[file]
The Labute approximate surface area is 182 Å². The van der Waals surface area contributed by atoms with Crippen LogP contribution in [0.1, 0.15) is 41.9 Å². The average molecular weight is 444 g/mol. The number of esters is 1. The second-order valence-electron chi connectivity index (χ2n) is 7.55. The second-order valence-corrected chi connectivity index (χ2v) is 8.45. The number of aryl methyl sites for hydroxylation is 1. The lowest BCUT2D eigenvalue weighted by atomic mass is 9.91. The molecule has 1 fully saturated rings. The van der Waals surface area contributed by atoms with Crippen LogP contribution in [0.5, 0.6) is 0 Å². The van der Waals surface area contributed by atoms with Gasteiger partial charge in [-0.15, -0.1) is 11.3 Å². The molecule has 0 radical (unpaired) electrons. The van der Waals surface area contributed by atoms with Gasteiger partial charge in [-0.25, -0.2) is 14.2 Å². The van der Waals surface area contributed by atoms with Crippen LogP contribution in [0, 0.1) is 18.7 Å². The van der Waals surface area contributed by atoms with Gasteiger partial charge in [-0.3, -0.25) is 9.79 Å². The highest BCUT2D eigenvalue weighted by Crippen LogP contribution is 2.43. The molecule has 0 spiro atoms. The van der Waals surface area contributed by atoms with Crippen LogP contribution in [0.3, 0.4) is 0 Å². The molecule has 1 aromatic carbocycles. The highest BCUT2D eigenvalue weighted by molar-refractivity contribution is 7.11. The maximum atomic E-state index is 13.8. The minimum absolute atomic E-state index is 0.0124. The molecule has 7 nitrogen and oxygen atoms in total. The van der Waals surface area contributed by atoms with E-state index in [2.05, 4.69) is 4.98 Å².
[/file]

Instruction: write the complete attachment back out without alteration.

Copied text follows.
The Labute approximate surface area is 182 Å². The van der Waals surface area contributed by atoms with Crippen LogP contribution in [0.1, 0.15) is 41.9 Å². The average molecular weight is 444 g/mol. The number of esters is 1. The second-order valence-electron chi connectivity index (χ2n) is 7.55. The second-order valence-corrected chi connectivity index (χ2v) is 8.45. The number of aryl methyl sites for hydroxylation is 1. The lowest BCUT2D eigenvalue weighted by atomic mass is 9.91. The molecule has 1 fully saturated rings. The van der Waals surface area contributed by atoms with Crippen LogP contribution in [0.5, 0.6) is 0 Å². The van der Waals surface area contributed by atoms with Gasteiger partial charge in [-0.15, -0.1) is 11.3 Å². The molecule has 0 radical (unpaired) electrons. The van der Waals surface area contributed by atoms with Gasteiger partial charge in [-0.25, -0.2) is 14.2 Å². The van der Waals surface area contributed by atoms with Crippen LogP contribution in [0, 0.1) is 18.7 Å². The van der Waals surface area contributed by atoms with Gasteiger partial charge in [-0.3, -0.25) is 9.79 Å². The highest BCUT2D eigenvalue weighted by Crippen LogP contribution is 2.43. The molecule has 0 spiro atoms. The van der Waals surface area contributed by atoms with Crippen LogP contribution in [0.3, 0.4) is 0 Å². The molecule has 1 aromatic carbocycles. The highest BCUT2D eigenvalue weighted by molar-refractivity contribution is 7.11. The maximum atomic E-state index is 13.8. The minimum absolute atomic E-state index is 0.0124. The molecule has 7 nitrogen and oxygen atoms in total. The van der Waals surface area contributed by atoms with E-state index in [2.05, 4.69) is 4.98 Å².